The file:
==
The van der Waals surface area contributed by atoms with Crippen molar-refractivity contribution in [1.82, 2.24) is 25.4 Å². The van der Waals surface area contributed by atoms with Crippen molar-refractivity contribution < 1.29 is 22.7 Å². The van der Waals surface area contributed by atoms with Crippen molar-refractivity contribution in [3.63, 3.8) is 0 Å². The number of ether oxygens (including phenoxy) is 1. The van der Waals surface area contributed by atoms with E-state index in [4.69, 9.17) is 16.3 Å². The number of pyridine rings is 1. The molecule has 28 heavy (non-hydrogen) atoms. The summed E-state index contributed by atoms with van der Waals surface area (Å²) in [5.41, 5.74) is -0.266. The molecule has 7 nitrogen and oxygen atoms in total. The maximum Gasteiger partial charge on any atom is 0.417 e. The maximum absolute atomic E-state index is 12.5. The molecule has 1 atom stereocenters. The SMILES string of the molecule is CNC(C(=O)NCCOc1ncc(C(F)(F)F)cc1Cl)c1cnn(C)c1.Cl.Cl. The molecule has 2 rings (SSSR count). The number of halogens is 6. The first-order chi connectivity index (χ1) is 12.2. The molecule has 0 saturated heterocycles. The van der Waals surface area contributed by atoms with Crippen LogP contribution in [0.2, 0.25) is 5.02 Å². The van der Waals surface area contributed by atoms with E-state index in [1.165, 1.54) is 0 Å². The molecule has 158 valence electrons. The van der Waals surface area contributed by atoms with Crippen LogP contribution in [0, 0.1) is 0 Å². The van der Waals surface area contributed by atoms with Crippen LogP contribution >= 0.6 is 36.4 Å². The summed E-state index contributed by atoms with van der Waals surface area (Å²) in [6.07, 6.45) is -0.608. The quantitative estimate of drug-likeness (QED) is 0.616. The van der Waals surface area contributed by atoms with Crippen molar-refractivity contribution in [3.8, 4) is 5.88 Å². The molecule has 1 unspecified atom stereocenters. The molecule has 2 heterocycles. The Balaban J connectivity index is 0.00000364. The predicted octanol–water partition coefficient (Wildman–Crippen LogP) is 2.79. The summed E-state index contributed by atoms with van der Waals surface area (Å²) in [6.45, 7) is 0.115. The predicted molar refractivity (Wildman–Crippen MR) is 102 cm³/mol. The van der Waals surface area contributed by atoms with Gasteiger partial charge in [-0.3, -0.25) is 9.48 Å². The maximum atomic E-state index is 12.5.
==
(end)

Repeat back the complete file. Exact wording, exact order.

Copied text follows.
The van der Waals surface area contributed by atoms with Crippen molar-refractivity contribution in [1.82, 2.24) is 25.4 Å². The van der Waals surface area contributed by atoms with Crippen molar-refractivity contribution < 1.29 is 22.7 Å². The van der Waals surface area contributed by atoms with Crippen molar-refractivity contribution in [3.63, 3.8) is 0 Å². The number of ether oxygens (including phenoxy) is 1. The van der Waals surface area contributed by atoms with E-state index in [4.69, 9.17) is 16.3 Å². The number of pyridine rings is 1. The molecule has 28 heavy (non-hydrogen) atoms. The summed E-state index contributed by atoms with van der Waals surface area (Å²) in [5.41, 5.74) is -0.266. The molecule has 7 nitrogen and oxygen atoms in total. The maximum Gasteiger partial charge on any atom is 0.417 e. The maximum absolute atomic E-state index is 12.5. The molecule has 1 atom stereocenters. The SMILES string of the molecule is CNC(C(=O)NCCOc1ncc(C(F)(F)F)cc1Cl)c1cnn(C)c1.Cl.Cl. The molecule has 2 rings (SSSR count). The number of halogens is 6. The first-order chi connectivity index (χ1) is 12.2. The molecule has 0 saturated heterocycles. The van der Waals surface area contributed by atoms with Crippen LogP contribution in [0.2, 0.25) is 5.02 Å². The van der Waals surface area contributed by atoms with E-state index in [1.165, 1.54) is 0 Å². The molecule has 158 valence electrons. The van der Waals surface area contributed by atoms with Crippen LogP contribution in [0, 0.1) is 0 Å². The van der Waals surface area contributed by atoms with Crippen LogP contribution >= 0.6 is 36.4 Å². The summed E-state index contributed by atoms with van der Waals surface area (Å²) in [6.07, 6.45) is -0.608. The quantitative estimate of drug-likeness (QED) is 0.616. The van der Waals surface area contributed by atoms with Crippen molar-refractivity contribution in [3.8, 4) is 5.88 Å². The molecule has 1 unspecified atom stereocenters. The molecule has 2 heterocycles. The Balaban J connectivity index is 0.00000364. The predicted octanol–water partition coefficient (Wildman–Crippen LogP) is 2.79. The summed E-state index contributed by atoms with van der Waals surface area (Å²) in [6.45, 7) is 0.115. The predicted molar refractivity (Wildman–Crippen MR) is 102 cm³/mol. The van der Waals surface area contributed by atoms with Gasteiger partial charge in [-0.3, -0.25) is 9.48 Å². The maximum atomic E-state index is 12.5.